For babies grow quickly, it’s just fate.
So quiet down cobwebs and dust go to sleep.
I’m rocking my baby cause babies don’t keep.

We agree on this, but tommorrow, we'll disagree on other things! But thanks for the back up. I am in good company.

Closer To Home said...

I posted this as what would have been comment 21, but it is still awaiting moderation. A little off point on the "mothers at home" point. More to the "David Shedlock takes gratuitous poke at Romney" point.


As you wrote this post, any reference to Romney and Mormonism was gratuitous on every level. They had nothing to do with your other comments, not that there couldn’t have been a very serious connection made had you been more informed and more honest.

In 1995, the president of the Mormon church, and cosigned by the entirety of its senior leadership published what is know to Mormons as “The Family: A Proclamation to the World”

I quote here the 6th through the 9th paragraphs in their entirety. (,4945,161-1-11-1,FF.html)

“Husband and wife have a solemn responsibility to love and care for each other and for their children. “Children are an heritage of the Lord” (Psalms 127:3). Parents have a sacred duty to rear their children in love and righteousness, to provide for their physical and spiritual needs, to teach them to love and serve one another, to observe the commandments of God and to be law-abiding citizens wherever they live. Husbands and wives—mothers and fathers—will be held accountable before God for the discharge of these obligations.”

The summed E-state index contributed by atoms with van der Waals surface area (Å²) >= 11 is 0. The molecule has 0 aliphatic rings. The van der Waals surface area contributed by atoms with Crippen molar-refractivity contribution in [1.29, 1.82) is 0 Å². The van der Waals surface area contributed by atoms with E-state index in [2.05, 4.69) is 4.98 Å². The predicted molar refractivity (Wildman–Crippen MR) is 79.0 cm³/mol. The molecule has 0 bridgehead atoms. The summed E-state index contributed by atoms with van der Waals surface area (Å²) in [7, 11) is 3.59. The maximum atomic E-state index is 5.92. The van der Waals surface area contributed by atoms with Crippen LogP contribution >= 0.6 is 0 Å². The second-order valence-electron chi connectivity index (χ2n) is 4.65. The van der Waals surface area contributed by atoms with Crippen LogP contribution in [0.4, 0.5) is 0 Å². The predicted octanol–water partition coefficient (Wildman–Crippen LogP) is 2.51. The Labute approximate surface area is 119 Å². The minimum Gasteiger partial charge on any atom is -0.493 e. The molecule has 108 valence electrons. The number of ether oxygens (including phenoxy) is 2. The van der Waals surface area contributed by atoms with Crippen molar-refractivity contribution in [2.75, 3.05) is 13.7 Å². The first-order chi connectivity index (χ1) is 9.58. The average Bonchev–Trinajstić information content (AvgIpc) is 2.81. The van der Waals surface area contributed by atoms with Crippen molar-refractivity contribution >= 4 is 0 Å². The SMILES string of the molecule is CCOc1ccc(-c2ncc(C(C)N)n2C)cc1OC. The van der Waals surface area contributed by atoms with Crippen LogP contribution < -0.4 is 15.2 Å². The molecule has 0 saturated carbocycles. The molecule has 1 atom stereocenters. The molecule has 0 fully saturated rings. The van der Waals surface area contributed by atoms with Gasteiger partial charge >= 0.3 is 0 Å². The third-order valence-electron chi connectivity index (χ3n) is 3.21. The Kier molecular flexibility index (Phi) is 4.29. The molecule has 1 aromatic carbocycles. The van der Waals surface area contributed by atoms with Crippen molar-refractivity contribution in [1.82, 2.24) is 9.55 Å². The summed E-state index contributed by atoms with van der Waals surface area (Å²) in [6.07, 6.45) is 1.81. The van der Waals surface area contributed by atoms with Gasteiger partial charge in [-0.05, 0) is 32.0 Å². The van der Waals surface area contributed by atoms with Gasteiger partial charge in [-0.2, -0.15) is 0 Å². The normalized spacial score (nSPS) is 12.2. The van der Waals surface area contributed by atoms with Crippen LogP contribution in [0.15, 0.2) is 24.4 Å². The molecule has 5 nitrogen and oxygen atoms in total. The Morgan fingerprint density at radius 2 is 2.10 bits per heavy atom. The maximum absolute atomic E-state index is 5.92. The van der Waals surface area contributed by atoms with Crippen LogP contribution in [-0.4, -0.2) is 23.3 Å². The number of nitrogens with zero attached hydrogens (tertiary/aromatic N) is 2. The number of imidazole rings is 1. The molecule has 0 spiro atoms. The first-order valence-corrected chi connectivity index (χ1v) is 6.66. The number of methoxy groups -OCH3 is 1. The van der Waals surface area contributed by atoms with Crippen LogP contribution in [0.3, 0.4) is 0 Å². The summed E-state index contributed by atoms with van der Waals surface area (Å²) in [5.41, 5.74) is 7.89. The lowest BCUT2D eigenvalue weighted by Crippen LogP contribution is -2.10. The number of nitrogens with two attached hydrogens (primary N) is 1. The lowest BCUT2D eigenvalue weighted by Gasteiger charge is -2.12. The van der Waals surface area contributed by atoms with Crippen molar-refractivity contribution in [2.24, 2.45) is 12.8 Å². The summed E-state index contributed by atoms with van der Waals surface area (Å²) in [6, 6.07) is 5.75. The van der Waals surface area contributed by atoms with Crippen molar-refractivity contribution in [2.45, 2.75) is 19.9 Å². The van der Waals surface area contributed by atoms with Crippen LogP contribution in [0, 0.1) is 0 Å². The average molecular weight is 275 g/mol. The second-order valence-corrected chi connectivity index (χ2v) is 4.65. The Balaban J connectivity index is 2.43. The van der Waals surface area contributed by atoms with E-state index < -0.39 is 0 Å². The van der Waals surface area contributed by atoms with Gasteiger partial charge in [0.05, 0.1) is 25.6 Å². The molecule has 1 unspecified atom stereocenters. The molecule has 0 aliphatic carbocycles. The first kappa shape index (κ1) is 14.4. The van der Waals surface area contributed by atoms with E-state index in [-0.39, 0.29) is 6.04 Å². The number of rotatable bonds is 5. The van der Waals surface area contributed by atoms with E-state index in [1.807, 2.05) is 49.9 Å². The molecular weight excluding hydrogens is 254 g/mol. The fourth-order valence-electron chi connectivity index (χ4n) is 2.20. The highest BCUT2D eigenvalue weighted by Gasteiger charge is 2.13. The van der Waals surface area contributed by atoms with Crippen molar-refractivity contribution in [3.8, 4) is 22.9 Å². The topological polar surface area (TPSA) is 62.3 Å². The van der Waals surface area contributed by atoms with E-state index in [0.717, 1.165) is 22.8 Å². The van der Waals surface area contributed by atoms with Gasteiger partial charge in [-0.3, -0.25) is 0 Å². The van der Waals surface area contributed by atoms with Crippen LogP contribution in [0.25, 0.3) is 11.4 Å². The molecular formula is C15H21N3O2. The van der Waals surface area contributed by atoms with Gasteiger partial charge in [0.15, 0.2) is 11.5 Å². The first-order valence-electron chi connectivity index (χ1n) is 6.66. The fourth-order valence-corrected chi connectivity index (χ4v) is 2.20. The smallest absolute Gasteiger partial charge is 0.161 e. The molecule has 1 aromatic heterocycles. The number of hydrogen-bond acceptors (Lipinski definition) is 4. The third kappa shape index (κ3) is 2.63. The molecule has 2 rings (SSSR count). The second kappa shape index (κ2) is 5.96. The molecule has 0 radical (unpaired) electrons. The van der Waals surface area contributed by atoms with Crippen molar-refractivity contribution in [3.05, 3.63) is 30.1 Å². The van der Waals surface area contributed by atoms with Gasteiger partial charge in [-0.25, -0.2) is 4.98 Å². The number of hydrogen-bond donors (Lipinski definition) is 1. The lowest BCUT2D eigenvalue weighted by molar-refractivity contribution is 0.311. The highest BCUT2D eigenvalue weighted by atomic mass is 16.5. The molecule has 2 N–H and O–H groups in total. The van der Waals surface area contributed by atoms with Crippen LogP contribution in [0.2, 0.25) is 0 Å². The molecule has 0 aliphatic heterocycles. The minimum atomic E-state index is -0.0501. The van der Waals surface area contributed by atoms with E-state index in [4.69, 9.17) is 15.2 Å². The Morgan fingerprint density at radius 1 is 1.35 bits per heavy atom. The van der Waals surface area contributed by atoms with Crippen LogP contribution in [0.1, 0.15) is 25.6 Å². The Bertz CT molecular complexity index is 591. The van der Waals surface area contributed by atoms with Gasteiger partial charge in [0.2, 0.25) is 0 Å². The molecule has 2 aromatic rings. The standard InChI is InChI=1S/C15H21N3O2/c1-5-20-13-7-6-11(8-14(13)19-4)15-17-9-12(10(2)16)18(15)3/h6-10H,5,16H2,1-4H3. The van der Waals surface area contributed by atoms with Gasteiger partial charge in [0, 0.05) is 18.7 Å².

“The family is ordained of God. Marriage between man and woman is essential to His eternal plan. Children are entitled to birth within the bonds of matrimony, and to be reared by a father and a mother who honor marital vows with complete fidelity. Happiness in family life is most likely to be achieved when founded upon the teachings of the Lord Jesus Christ. Successful marriages and families are established and maintained on principles of faith, prayer, repentance, forgiveness, respect, love, compassion, work, and wholesome recreational activities. By divine design, fathers are to preside over their families in love and righteousness and are responsible to provide the necessities of life and protection for their families. Mothers are primarily responsible for the nurture of their children. In these sacred responsibilities, fathers and mothers are obligated to help one another as equal partners. Disability, death, or other circumstances may necessitate individual adaptation. Extended families should lend support when needed.”